Professional

The Battle for Philosophy in Serbian Schools (guest post)

Recently, the Serbian government eliminated philosophy from its required courses in high schools, replacing it with a set of electives (one of which is “logic and ethics”), and raising concerns not just about the education of students but also about those responsible for teaching the philosophy courses losing their jobs. ¶ In the following guest post, Ivan Vučković, who earned his degree in philosophy from the University of Niš, and who works as a philosophy teacher in a few secondary schools in Serbia, calls upon fellow philosophers and teachers in Serbia and around the world to fight for philosophy’s place in the education of today’s youth. [Lana Vasiljevic, “Silent Talk”] The Battle for Philosophy in Serbian Schools by Ivan Vučković ¶ In a few years, philosophy as a subject in high schools will no longer exist in Serbia. Since I teach this subject in several high schools, I will lose my job in ten years’ time. Unfortunately, however, not only myself, but also all of my colleagues from Serbia are in the same situation. ¶ Obviously, philosophy has begun to seriously bother someone. The question is who and why (especially now)? Why do we want to exclude the basis of all sciences from schools? Who are the “sages” that decided that such an “education reform” should be implemented? ¶ In addition to the problems concerning job positions, an even bigger and more salient problem is that future generations, if the situation remains unchanged, would be deprived of the option... -

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Princeton Soup!

For the past five years, the Prindle Institute for Ethics, out of Depauw University, has been a kind and generous host to the Soup. Andy Cullison, the director of the institute, reached out to us early on in his tenure to bring the Soup to Prindle, and we can’t thank him enough for that. But pandemics mess up everything, and one effect was that Prindle was no longer able to support the Soup. So today we are pleased to announce that Princeton University’s Center for Human Values has ridden to the rescue, and has taken the Soup on board its estimable servers, providing us with new technical support and a stable home base. Thanks to Michael Smith for facilitating the move, and to Andrew... -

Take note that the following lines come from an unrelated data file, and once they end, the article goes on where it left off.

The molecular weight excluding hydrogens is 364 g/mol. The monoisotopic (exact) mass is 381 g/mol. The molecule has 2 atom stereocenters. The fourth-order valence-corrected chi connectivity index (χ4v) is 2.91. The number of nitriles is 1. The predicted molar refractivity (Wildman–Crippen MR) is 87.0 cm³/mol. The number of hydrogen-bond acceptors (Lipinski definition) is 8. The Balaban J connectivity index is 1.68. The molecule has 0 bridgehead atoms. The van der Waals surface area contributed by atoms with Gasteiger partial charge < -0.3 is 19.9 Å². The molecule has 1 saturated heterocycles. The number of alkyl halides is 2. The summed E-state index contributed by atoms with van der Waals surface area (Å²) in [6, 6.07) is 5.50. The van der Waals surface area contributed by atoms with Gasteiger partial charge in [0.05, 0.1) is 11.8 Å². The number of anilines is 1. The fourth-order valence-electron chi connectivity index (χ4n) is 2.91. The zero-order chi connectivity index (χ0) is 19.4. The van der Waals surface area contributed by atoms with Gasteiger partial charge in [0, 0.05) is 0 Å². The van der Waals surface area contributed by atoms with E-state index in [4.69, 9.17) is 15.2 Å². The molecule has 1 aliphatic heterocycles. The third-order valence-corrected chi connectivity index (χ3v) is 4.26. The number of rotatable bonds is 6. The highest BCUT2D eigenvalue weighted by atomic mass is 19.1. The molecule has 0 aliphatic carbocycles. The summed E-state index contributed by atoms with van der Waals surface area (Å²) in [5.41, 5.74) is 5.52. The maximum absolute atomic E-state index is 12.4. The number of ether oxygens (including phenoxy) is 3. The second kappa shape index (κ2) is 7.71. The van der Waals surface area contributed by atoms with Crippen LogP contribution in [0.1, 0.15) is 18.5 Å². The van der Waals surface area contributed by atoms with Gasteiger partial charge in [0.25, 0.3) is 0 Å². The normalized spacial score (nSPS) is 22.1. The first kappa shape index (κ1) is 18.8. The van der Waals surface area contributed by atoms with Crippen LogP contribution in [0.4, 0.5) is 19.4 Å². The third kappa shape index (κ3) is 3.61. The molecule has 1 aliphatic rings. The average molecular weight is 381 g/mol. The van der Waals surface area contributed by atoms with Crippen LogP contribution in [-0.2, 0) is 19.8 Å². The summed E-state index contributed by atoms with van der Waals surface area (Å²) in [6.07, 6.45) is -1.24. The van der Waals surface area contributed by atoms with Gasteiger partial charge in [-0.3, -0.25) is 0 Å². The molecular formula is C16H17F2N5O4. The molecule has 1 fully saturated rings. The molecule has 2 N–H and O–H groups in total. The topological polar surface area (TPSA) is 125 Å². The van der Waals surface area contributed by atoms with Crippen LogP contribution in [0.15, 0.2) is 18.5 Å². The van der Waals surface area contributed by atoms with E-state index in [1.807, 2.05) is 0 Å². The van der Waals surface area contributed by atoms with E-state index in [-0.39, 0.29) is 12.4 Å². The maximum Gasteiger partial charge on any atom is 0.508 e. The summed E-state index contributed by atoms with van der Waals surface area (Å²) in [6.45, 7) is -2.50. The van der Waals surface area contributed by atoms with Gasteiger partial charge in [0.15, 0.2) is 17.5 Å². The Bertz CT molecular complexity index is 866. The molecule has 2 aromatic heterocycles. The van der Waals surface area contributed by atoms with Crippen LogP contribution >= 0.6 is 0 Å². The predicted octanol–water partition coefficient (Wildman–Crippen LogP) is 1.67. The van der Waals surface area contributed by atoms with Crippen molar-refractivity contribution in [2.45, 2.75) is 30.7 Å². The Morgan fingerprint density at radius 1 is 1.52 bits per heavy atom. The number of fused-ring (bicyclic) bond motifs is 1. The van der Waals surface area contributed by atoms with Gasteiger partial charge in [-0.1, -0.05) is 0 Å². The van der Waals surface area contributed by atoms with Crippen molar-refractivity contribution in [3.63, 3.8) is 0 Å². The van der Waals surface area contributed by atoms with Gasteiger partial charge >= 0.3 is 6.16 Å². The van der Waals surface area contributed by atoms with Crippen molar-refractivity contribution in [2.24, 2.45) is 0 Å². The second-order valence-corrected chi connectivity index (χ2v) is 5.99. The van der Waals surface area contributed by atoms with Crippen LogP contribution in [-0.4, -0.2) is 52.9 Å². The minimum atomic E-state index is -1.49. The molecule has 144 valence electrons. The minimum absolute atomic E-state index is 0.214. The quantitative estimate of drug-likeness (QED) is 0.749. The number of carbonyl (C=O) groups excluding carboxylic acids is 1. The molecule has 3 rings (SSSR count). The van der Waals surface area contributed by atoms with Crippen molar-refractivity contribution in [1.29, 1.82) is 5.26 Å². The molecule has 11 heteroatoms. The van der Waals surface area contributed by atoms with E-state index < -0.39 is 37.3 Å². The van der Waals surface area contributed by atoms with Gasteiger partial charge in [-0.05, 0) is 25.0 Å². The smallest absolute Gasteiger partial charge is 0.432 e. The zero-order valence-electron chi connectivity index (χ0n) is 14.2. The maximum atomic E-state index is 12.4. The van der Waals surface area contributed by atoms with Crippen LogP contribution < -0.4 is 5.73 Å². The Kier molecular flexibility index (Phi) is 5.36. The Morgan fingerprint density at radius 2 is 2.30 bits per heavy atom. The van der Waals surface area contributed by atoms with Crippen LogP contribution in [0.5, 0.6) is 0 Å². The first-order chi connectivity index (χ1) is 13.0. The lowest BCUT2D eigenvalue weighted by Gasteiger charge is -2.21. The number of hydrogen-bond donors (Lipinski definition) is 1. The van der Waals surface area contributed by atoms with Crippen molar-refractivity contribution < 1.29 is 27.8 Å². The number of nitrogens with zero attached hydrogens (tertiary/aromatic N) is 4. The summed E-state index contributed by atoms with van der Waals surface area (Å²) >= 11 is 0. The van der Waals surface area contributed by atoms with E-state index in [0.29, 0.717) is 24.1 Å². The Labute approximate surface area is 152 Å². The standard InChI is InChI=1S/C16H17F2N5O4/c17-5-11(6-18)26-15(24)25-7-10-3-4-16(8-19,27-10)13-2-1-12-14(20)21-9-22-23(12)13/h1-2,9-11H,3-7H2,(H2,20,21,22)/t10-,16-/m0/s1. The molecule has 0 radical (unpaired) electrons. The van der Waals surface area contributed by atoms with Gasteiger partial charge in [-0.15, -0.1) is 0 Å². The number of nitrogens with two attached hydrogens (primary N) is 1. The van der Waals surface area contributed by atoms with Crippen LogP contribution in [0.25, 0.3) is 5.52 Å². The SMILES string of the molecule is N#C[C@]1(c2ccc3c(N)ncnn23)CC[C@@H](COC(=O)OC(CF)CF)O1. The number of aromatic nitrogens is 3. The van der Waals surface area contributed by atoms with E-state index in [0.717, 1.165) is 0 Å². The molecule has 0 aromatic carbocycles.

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The Human Paradox

In this episode, Fiona Hughes and Adrian Moore discuss Alan Montefiore’s latest book, Philosophy and the Human Paradox -

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Episode 33: Dante’s Purgatorio

2021 marks the 700th anniversary of Dante Alighieri’s death in Ravenna. This is the second of three episodes exploring Dante’s The Divine Comedy, with Professor Matthew Rothaus Moser (Theology, Honors College, Azusa Pacific University). In this episode, we discuss Dante’s vision of Purgatory, a place where sin is healed and... -

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The Human Paradox In this episode, Fiona Hughes and Adrian Moore discuss Alan Montefiore’s latest book, Philosophy and the Human Paradox The Forum -


John Rawls [Revised entry by Leif Wenar on April 12, 2021. Changes to: Main text, Bibliography] John Rawls (b. 1921, d. 2002) was an American political philosopher in the liberal tradition. His theory of justice as fairness describes a society of free citizens holding equal basic rights and cooperating within an egalitarian economic system. His theory of political liberalism explores the legitimate use of political power in a democracy, and envisions how civic unity might endure despite... Stanford Encyclopedia of Philosophy -


Valuing and the World As a latecomer to philosophy (I waited until retirement, after 30 odd years of working, before re-engaging actively with philosophy, both contemporary and historical) I have had to play catch-up. It meant reading a lot of stuff I'd missed after graduating college (and moving out into the world), and learning (and re-learning) things I had otherwise forgotten -- or missed entirely. It meant wrestling with philosophers at a depth I hadn't engaged in for decades... Serious Philosophy -